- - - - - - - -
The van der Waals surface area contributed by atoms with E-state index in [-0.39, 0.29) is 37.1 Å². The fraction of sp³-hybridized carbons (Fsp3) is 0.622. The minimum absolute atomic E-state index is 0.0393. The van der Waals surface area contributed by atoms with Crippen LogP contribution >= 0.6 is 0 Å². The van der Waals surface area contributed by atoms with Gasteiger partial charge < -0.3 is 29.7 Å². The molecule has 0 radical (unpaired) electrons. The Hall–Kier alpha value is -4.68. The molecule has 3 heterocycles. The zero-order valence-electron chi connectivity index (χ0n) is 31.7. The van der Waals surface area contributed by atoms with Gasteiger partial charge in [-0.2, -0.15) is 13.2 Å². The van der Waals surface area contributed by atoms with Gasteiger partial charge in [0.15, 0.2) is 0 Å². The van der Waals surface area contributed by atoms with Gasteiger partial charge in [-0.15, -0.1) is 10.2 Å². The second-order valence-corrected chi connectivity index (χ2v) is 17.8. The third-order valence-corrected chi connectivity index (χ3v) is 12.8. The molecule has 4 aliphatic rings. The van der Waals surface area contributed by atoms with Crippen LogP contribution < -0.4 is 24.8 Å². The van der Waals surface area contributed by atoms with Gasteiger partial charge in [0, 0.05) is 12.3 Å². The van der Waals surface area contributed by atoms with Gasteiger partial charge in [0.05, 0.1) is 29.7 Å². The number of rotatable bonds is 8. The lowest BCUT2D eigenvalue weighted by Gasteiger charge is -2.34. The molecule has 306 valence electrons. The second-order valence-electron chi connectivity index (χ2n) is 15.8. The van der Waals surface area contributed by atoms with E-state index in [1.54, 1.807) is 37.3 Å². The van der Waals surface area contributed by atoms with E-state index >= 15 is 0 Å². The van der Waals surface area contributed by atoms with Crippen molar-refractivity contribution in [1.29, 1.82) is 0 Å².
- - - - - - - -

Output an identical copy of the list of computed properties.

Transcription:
The van der Waals surface area contributed by atoms with E-state index in [-0.39, 0.29) is 37.1 Å². The fraction of sp³-hybridized carbons (Fsp3) is 0.622. The minimum absolute atomic E-state index is 0.0393. The van der Waals surface area contributed by atoms with Crippen LogP contribution >= 0.6 is 0 Å². The van der Waals surface area contributed by atoms with Gasteiger partial charge < -0.3 is 29.7 Å². The molecule has 0 radical (unpaired) electrons. The Hall–Kier alpha value is -4.68. The molecule has 3 heterocycles. The zero-order valence-electron chi connectivity index (χ0n) is 31.7. The van der Waals surface area contributed by atoms with Gasteiger partial charge in [-0.2, -0.15) is 13.2 Å². The van der Waals surface area contributed by atoms with Gasteiger partial charge in [0.15, 0.2) is 0 Å². The van der Waals surface area contributed by atoms with Gasteiger partial charge in [-0.15, -0.1) is 10.2 Å². The second-order valence-corrected chi connectivity index (χ2v) is 17.8. The third-order valence-corrected chi connectivity index (χ3v) is 12.8. The molecule has 4 aliphatic rings. The van der Waals surface area contributed by atoms with Crippen LogP contribution < -0.4 is 24.8 Å². The van der Waals surface area contributed by atoms with Gasteiger partial charge in [0, 0.05) is 12.3 Å². The van der Waals surface area contributed by atoms with Gasteiger partial charge in [0.05, 0.1) is 29.7 Å². The number of rotatable bonds is 8. The lowest BCUT2D eigenvalue weighted by Gasteiger charge is -2.34. The molecule has 306 valence electrons. The second-order valence-electron chi connectivity index (χ2n) is 15.8. The van der Waals surface area contributed by atoms with E-state index in [1.54, 1.807) is 37.3 Å². The van der Waals surface area contributed by atoms with E-state index >= 15 is 0 Å². The van der Waals surface area contributed by atoms with Crippen molar-refractivity contribution in [1.29, 1.82) is 0 Å².